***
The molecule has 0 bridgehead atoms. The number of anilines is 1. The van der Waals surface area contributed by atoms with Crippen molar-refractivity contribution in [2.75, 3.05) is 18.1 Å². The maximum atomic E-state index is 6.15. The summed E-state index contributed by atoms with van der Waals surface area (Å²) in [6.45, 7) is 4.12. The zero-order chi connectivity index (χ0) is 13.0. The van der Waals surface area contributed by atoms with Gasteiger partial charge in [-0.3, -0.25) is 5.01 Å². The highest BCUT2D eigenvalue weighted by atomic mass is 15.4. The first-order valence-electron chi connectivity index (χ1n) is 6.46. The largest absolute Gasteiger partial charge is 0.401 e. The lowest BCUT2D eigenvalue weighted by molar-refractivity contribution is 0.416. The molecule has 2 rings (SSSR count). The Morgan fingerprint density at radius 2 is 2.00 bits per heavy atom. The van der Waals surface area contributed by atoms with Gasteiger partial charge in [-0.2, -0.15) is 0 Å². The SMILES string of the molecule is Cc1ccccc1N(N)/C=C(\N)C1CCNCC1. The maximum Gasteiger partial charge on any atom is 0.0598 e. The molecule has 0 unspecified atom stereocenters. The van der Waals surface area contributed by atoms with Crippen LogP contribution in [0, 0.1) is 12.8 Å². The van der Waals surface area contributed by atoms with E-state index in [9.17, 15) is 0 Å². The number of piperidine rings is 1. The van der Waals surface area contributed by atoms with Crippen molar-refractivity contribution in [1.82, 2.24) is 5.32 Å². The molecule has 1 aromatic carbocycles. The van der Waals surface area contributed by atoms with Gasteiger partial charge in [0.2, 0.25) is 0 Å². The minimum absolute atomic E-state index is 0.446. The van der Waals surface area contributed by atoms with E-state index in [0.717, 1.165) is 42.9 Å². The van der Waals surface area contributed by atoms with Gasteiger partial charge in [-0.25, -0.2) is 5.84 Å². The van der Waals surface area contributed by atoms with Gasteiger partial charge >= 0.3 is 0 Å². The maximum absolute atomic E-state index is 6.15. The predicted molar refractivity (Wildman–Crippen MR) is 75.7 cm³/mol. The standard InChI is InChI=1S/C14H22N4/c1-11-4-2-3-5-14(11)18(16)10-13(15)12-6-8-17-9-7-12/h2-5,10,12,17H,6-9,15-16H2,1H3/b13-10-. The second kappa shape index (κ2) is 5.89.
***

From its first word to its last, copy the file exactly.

The molecule has 0 bridgehead atoms. The number of anilines is 1. The van der Waals surface area contributed by atoms with Crippen molar-refractivity contribution in [2.75, 3.05) is 18.1 Å². The maximum atomic E-state index is 6.15. The summed E-state index contributed by atoms with van der Waals surface area (Å²) in [6.45, 7) is 4.12. The zero-order chi connectivity index (χ0) is 13.0. The van der Waals surface area contributed by atoms with Gasteiger partial charge in [-0.3, -0.25) is 5.01 Å². The highest BCUT2D eigenvalue weighted by atomic mass is 15.4. The first-order valence-electron chi connectivity index (χ1n) is 6.46. The largest absolute Gasteiger partial charge is 0.401 e. The lowest BCUT2D eigenvalue weighted by molar-refractivity contribution is 0.416. The molecule has 2 rings (SSSR count). The Morgan fingerprint density at radius 2 is 2.00 bits per heavy atom. The van der Waals surface area contributed by atoms with Gasteiger partial charge in [-0.2, -0.15) is 0 Å². The SMILES string of the molecule is Cc1ccccc1N(N)/C=C(\N)C1CCNCC1. The maximum Gasteiger partial charge on any atom is 0.0598 e. The molecule has 0 unspecified atom stereocenters. The van der Waals surface area contributed by atoms with Crippen LogP contribution in [0, 0.1) is 12.8 Å². The van der Waals surface area contributed by atoms with E-state index in [9.17, 15) is 0 Å². The number of piperidine rings is 1. The van der Waals surface area contributed by atoms with Crippen molar-refractivity contribution in [1.82, 2.24) is 5.32 Å². The molecule has 1 aromatic carbocycles. The van der Waals surface area contributed by atoms with Gasteiger partial charge in [0.2, 0.25) is 0 Å². The minimum absolute atomic E-state index is 0.446. The van der Waals surface area contributed by atoms with E-state index in [0.717, 1.165) is 42.9 Å². The van der Waals surface area contributed by atoms with Gasteiger partial charge in [-0.25, -0.2) is 5.84 Å². The van der Waals surface area contributed by atoms with Gasteiger partial charge >= 0.3 is 0 Å². The maximum absolute atomic E-state index is 6.15. The predicted molar refractivity (Wildman–Crippen MR) is 75.7 cm³/mol. The standard InChI is InChI=1S/C14H22N4/c1-11-4-2-3-5-14(11)18(16)10-13(15)12-6-8-17-9-7-12/h2-5,10,12,17H,6-9,15-16H2,1H3/b13-10-. The second kappa shape index (κ2) is 5.89.